In 2012, a giant tortoise died on a Pacific island at the age of 100, and a wolf was shot outside the boundaries of Yellowstone National Park. Such incidents typically go unnoticed, but the deaths of these animals—favorites of tourists from all over the world—personalized species loss for many.
In June, Lonesome George, a Galapagos Island tortoise who was the last of the subspecies Chelonoidis nigra abingdoni, died at the relatively young age of 100—about half the age that giant tortoises can reach. Native to Pinta Island, Lonesome George was discovered there in 1972, and taken to the Charles Darwin Research Station (CDRS) on Santa Cruz Island for protection and breeding. At CDRS, scientists tried pairing him with females of closely related subspecies, but eggs produced from these matings were infertile.
Lonesome George was famous to the thousands of tourists who visited his enclosure each year. Icons of the Galapagos Islands, giant tortoises began to decline precipitously when 19th Century sailors slaughtered many for meat. Remaining wild tortoises face threats from non-native species introduced to the islands. On Pinta Island, introduced goats devoured vegetation, stripping plants bare and depriving tortoises of food.
Located in the Pacific Ocean west of Ecuador, almost every Galapagos Island once was home to a different subspecies of tortoise. The uniqueness of tortoises, finches, and other species among the different Galapagos Islands influenced Charles Darwin’s thinking about the process of evolution.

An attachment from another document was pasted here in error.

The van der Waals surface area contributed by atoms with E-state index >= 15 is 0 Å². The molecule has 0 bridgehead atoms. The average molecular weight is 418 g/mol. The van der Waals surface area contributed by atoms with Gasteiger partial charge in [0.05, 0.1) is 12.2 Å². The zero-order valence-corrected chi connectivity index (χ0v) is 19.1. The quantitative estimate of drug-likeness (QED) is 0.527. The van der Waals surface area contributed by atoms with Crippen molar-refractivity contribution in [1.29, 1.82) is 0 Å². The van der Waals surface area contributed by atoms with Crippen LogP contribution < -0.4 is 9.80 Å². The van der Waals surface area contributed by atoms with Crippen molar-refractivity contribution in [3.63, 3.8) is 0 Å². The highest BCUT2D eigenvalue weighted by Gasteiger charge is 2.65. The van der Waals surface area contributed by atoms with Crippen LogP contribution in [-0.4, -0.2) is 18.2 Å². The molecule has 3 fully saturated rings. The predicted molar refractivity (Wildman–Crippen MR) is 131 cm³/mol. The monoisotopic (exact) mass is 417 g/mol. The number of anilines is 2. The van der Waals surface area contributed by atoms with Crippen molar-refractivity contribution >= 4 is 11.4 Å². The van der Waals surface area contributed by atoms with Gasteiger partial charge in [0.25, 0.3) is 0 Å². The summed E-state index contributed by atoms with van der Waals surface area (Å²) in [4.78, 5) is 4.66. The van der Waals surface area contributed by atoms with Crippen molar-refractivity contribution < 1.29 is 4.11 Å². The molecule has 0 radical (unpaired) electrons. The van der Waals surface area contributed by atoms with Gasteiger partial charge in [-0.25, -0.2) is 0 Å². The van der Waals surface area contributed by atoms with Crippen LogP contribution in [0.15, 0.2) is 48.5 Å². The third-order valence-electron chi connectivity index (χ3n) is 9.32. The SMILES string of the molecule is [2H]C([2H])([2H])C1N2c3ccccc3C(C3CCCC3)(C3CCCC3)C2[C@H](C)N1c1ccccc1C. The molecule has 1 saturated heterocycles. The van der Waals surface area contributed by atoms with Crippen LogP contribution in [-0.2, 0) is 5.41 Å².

Closer to home, in November a popular wolf from Yellowstone National Park was shot by Wyoming hunters when she wandered outside Park boundaries. Known to researchers as 832F, and to tourists as ’06, she was the alpha, or lead, female in a pack in the Lamar Valley, a well-known wildlife-watching spot in Yellowstone.
832F was one of 10 Yellowstone wolves shot by hunters this past fall. All had accidentally strayed outside the Park, and were killed in annual wolf-hunting seasons in Wyoming and other states. At least seven of the 10 targeted wolves wore radio collars as part of long-term scientific research to track them and learn more about their habits. Their deaths represent a major loss to the research community.
While Gray Wolves, Canis lupus, are not extinct in Yellowstone, they face persecution comparable to that which drove Lonesome George’s kind to extinction. Wolves intentionally were killed off in Yellowstone, and much of the western United States, by the 1930s. Reintroduced to Yellowstone in 1995, wolves have done well there and established several packs.
Wolf reintroduction has been shown to be beneficial to other species in the greater Yellowstone ecosystem as well. But Gray Wolves were ‘downlisted’ by the U.S. government in 2003 from endangered to threatened status. In a controversial move, the U.S. Fish and Wildlife Service transferred management of wolves to individual states surrounding Yellowstone, including Wyoming, Montana, and Idaho. These states allow wolves that accidentally stray outside of Yellowstone’s boundaries to be hunted, even when the wolves aren’t threatening livestock.
To conserve species effectively, protective steps need to be taken while species still have enough individuals to maintain genetic diversity and keep ecological relationships intact. While Lonesome George’s subspecies is extinct and gone forever, it’s not too late to take stronger steps to protect wolves, as well as the many other species that inch closer to extinction each year.